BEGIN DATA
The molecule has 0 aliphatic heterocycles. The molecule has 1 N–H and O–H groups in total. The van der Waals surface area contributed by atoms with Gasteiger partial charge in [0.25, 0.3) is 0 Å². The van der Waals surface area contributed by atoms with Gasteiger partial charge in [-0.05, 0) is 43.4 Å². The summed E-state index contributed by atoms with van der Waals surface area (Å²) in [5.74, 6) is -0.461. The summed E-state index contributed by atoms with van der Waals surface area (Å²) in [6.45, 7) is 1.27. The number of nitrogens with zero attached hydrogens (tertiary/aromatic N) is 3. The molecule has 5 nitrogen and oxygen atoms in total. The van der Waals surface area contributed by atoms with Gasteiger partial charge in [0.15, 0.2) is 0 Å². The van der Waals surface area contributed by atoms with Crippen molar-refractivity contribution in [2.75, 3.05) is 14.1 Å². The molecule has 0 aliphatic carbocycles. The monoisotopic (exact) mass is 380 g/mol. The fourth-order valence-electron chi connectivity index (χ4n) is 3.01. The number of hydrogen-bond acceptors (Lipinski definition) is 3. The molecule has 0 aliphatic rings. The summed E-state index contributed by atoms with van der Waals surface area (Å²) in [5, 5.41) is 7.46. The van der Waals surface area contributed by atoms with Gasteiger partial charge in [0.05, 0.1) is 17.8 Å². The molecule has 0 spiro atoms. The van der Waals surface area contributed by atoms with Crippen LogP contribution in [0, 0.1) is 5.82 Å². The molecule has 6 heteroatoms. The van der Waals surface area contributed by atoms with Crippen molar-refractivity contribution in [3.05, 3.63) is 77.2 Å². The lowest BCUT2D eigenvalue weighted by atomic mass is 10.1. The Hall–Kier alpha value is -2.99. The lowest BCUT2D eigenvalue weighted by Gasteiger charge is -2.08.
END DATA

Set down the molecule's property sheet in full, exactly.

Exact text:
The molecule has 0 aliphatic heterocycles. The molecule has 1 N–H and O–H groups in total. The van der Waals surface area contributed by atoms with Gasteiger partial charge in [0.25, 0.3) is 0 Å². The van der Waals surface area contributed by atoms with Gasteiger partial charge in [-0.05, 0) is 43.4 Å². The summed E-state index contributed by atoms with van der Waals surface area (Å²) in [5.74, 6) is -0.461. The summed E-state index contributed by atoms with van der Waals surface area (Å²) in [6.45, 7) is 1.27. The number of nitrogens with zero attached hydrogens (tertiary/aromatic N) is 3. The molecule has 5 nitrogen and oxygen atoms in total. The van der Waals surface area contributed by atoms with Gasteiger partial charge in [0.15, 0.2) is 0 Å². The van der Waals surface area contributed by atoms with Crippen molar-refractivity contribution in [2.75, 3.05) is 14.1 Å². The molecule has 0 aliphatic carbocycles. The monoisotopic (exact) mass is 380 g/mol. The fourth-order valence-electron chi connectivity index (χ4n) is 3.01. The number of hydrogen-bond acceptors (Lipinski definition) is 3. The molecule has 0 aliphatic rings. The summed E-state index contributed by atoms with van der Waals surface area (Å²) in [5, 5.41) is 7.46. The van der Waals surface area contributed by atoms with Gasteiger partial charge in [0.05, 0.1) is 17.8 Å². The molecule has 0 spiro atoms. The van der Waals surface area contributed by atoms with Crippen LogP contribution in [0, 0.1) is 5.82 Å². The molecule has 6 heteroatoms. The van der Waals surface area contributed by atoms with Crippen molar-refractivity contribution in [3.05, 3.63) is 77.2 Å². The lowest BCUT2D eigenvalue weighted by atomic mass is 10.1. The Hall–Kier alpha value is -2.99. The lowest BCUT2D eigenvalue weighted by Gasteiger charge is -2.08.